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Publication
Journal: Annals of Internal Medicine
October/29/1989
Abstract
We assess toxicity related to 6-mercaptopurine in the treatment of inflammatory bowel disease by reporting our experience with 396 patients (120 patients with ulcerative colitis, 276 with Crohn disease) observed over 18 years. Follow-up data for a mean period of 60.3 months were obtained for 90% of the patients. Toxicity directly induced by 6-mercaptopurine included pancreatitis in 13 patients (3.3%), bone marrow depression in 8 (2%), allergic reactions in 8 (2%), and drug hepatitis in 1 (0.3%). These complications were reversible in all cases with no mortality. Most cases of marrow depression occurred earlier in our experience, when the initial drug doses used were higher. Infectious complications were seen in 29 patients (7.4%), of which 7 (1.8%) were severe, including one instance of herpes zoster encephalitis. All infections were reversible with no deaths. Twelve neoplasms (3.1%) were observed, but only 1 (0.3%), a diffuse histiocytic lymphoma of the brain, had a probable association with the use of 6-mercaptopurine. Our data, showing a low incidence of toxicity in 396 patients, coupled with the previously demonstrated efficacy of 6-mercaptopurine in the treatment of inflammatory bowel disease, indicate that the drug is a reasonable alternative in the management of patients with intractable inflammatory bowel disease.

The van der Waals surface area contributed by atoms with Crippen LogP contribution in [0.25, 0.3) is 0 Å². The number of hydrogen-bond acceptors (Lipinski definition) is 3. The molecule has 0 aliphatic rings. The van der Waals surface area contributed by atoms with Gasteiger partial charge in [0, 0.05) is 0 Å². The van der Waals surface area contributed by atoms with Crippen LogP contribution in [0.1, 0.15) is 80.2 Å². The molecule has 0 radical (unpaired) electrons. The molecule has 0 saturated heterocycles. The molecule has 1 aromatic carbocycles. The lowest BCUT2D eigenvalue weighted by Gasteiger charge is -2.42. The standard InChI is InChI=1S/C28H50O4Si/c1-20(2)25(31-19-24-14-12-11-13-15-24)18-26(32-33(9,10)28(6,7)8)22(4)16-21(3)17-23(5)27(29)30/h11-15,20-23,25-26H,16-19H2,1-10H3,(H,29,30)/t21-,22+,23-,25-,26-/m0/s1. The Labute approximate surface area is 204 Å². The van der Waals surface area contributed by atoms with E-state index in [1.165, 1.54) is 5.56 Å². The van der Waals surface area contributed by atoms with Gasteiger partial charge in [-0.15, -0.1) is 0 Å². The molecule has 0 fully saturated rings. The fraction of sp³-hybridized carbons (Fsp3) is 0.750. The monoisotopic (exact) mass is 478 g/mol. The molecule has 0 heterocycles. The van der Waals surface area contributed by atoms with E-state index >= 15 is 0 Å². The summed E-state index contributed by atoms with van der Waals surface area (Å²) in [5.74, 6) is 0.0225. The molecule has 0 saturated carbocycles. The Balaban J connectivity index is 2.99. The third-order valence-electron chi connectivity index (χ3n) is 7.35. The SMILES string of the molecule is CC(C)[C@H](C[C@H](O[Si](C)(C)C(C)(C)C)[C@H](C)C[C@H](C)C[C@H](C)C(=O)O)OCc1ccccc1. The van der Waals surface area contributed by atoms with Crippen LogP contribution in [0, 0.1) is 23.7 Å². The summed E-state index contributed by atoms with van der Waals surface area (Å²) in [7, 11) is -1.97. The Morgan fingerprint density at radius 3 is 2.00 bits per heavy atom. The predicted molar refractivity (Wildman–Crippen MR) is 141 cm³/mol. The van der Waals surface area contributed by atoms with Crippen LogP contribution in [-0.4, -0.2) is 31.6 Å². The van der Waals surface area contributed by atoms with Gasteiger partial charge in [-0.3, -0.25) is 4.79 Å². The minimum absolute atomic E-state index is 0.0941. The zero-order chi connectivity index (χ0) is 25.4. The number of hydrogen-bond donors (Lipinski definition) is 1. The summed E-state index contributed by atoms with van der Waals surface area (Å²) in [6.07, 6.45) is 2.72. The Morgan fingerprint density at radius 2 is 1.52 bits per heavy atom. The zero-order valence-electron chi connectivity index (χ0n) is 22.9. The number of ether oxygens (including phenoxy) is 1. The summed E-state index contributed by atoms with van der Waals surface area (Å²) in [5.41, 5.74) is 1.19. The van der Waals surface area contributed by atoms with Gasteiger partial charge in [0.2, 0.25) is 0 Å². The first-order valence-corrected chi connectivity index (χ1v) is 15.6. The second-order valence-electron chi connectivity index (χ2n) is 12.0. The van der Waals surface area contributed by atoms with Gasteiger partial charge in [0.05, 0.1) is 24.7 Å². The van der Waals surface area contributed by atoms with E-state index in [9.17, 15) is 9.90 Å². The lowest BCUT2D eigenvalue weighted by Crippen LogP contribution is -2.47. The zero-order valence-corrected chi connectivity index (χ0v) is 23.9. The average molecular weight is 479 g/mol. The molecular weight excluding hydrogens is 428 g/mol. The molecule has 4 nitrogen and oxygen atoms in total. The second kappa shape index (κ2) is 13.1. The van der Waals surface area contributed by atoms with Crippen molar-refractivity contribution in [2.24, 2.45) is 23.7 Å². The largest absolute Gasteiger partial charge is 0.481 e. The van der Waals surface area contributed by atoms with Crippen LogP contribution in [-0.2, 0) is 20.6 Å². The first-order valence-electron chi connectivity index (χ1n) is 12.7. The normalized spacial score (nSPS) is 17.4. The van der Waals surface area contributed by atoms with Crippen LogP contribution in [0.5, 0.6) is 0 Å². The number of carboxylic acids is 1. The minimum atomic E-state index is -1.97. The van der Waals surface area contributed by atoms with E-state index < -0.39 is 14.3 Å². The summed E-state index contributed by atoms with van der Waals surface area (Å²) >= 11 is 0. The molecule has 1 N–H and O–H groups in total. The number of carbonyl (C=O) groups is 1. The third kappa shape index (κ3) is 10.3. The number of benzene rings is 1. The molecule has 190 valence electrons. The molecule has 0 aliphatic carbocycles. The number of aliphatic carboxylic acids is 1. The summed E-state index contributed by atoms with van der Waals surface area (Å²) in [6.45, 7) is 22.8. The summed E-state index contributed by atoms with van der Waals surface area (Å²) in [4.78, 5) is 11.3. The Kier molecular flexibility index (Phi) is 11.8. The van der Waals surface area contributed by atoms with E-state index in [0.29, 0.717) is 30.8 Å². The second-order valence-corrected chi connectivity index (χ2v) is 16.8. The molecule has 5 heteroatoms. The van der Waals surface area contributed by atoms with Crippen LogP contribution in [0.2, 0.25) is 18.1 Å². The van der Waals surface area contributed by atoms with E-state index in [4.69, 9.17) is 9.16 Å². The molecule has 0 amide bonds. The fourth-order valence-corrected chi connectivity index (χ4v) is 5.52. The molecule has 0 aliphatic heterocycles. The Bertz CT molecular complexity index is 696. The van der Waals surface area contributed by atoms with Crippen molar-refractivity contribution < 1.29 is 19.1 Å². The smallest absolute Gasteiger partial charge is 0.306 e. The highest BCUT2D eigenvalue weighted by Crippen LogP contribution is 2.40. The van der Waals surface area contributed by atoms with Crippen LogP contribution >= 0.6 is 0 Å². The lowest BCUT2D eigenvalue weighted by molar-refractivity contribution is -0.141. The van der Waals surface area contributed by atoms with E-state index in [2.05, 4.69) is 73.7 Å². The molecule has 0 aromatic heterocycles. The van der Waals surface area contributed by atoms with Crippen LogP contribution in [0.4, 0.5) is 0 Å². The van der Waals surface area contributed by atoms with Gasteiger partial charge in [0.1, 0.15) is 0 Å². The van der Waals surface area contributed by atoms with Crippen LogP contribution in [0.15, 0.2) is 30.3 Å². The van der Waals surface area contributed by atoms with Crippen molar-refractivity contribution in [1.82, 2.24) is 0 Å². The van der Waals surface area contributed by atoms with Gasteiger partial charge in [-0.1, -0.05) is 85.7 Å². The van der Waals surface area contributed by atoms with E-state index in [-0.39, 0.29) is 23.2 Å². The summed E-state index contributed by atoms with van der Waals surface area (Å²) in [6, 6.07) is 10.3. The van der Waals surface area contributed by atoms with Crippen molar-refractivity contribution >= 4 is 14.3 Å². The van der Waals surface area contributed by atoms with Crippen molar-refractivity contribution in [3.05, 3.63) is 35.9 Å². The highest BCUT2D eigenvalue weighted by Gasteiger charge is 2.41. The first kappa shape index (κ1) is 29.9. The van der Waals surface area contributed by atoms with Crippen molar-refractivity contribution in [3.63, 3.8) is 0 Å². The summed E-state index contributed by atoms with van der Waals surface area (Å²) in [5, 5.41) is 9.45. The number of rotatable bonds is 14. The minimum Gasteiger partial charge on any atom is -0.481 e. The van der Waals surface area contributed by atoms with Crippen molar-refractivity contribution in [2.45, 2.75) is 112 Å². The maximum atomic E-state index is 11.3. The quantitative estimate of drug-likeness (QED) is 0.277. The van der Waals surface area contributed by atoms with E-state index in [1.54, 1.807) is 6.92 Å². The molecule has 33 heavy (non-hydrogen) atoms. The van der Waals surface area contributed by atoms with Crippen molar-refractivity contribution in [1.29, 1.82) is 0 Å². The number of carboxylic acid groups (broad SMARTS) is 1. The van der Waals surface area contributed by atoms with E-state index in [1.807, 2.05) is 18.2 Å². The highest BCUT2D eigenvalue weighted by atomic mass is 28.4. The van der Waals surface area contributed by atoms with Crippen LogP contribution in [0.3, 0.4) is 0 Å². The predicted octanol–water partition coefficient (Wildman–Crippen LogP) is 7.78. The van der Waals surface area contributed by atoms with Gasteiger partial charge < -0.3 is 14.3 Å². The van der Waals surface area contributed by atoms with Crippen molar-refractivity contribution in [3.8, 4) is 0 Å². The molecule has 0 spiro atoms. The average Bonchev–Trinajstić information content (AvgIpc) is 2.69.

Publication
Journal: Radiology
June/25/2009
Abstract
OBJECTIVE
To prospectively compare the accuracy of computed tomographic (CT) and magnetic resonance (MR) enterography and small-bowel follow-through (SBFT) examination for detection of active small-bowel inflammation and extraenteric complications in patients with Crohn disease (CD).
METHODS